What is A 2 Stroke Spark Ignition Cycle?
Although 2-stroke spark ignition cycle (2-stroke petrol) engines are not much in use in most countries, they are still part of the legacy of types of engines worldwide. A 2-stroke petrol engine differs from a 4-stroke petrol engine by the way it generates power in the number of revolutions of the crankshaft. Unlike a 4-stroke petrol engine, the 2-stroke spark ignition cycle produces power in each of its revolutions. This cycle gives way to the traditional four strokes to run its complete cycle. Instead, it merges two strokes into one, making one upward stroke and one downward stroke in every revolution of the crankshaft.
Hence, the 2-stroke petrol engine generates power during each downward stroke of the piston. Thus, it produces double the power output compared to a 4-stroke cycle engine of the same size. However, the efficiency of the 2-stroke cycle petrol engine is lower compared to a 4-stroke petrol engine of the same size. It is because this ignition cycle eliminates the suction and exhaust strokes. Instead, it uses the two remaining strokes, the compression, and power strokes. These are known as the upward stroke and downward stroke, respectively.
During the upward stroke of a 2-stroke spark ignition cycle, the piston moves upward, i.e., from the bottom dead center to the top dead center. While moving up, it compresses the air-fuel mixture in the combustion chamber. In addition, the upward movement of the piston creates a partial vacuum in the crankcase. Thus it results in a fresh charge (air-fuel mixture) coming into the crankcase thru’ the open inlet port.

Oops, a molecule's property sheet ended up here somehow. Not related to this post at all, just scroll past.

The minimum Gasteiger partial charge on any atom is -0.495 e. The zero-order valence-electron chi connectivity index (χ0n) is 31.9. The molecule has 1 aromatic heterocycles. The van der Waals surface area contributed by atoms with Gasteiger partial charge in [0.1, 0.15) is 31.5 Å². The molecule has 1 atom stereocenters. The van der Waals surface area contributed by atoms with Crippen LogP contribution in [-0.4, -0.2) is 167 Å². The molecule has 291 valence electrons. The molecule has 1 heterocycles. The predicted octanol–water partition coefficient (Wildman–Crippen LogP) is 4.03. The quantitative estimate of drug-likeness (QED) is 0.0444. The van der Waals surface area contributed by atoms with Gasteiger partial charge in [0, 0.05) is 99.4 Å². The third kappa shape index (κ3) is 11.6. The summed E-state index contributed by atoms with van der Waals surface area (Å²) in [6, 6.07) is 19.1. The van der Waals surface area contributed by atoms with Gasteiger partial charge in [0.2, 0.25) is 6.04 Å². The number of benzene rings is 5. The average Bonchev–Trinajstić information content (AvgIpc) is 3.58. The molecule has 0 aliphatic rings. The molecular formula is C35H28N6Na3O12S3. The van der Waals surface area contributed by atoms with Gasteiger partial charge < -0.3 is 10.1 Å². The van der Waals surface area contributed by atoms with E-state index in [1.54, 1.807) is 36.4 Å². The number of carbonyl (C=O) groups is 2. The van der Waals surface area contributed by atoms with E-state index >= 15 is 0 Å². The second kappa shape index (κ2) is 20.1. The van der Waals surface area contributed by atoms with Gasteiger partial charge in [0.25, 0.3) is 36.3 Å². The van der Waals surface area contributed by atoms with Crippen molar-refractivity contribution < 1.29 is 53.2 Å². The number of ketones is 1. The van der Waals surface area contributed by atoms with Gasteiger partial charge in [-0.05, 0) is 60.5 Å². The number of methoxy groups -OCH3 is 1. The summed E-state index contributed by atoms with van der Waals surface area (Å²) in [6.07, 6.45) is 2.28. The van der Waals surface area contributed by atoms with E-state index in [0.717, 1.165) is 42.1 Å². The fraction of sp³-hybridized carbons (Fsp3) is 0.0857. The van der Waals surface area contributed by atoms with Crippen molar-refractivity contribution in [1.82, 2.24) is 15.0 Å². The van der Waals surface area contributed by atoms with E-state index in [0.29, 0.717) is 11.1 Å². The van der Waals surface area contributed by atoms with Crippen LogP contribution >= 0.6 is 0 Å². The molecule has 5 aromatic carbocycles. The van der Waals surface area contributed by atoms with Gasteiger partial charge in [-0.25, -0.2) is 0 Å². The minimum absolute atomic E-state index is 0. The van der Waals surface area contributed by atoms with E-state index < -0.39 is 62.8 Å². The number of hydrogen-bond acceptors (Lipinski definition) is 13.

When the piston is at the top dead center, it covers/closes the exhaust and transfer ports. Next, the spark plug ignites the compressed charge in the combustion chamber and produces the power stroke. The power stroke pushes the piston downward and rotates the crankshaft.
As soon as the spark plug ignites the charge in a 2 stroke cycle, the hot gases expand and push the piston downward, rotating the crankshaft. During this stroke, the piston covers the inlet port and compresses the crankcase’s new charge (air-fuel mixture). Further downward movement of the piston first uncovers the exhaust port, followed by the transfer port. Thus, exhaust gases can escape through the open exhaust port.
No sooner does the transfer port open; than forcing the fresh charge into the cylinder. The charge first strikes the deflector on the piston crown, rises to the top of the cylinder, and pushes out the remaining exhaust gases. Some part of the fresh charge also escapes through the exhaust during this process. Because of this reason, the 2 stroke spark ignition cycle does not meet the stringent emission norms. Hence, manufacturers later discontinued it and replaced it with a 4 stroke cycle.
Now, the piston is at the bottom dead center. The cylinder is completely filled with fresh charge and somewhat diluted with the remaining exhaust gases. The engine burns this charge during the next upward stroke. This cycle repeats itself and the piston makes two strokes for each revolution of the crankshaft.
Most earlier-generation motorcycles, bikes, scooters, and small gen-sets used this ignition cycle engine.
Watch A 2 Stroke Spark Ignition Cycle Engine In Action Here:
Continue Reading: How a Four Stroke Petrol Engine Works.>>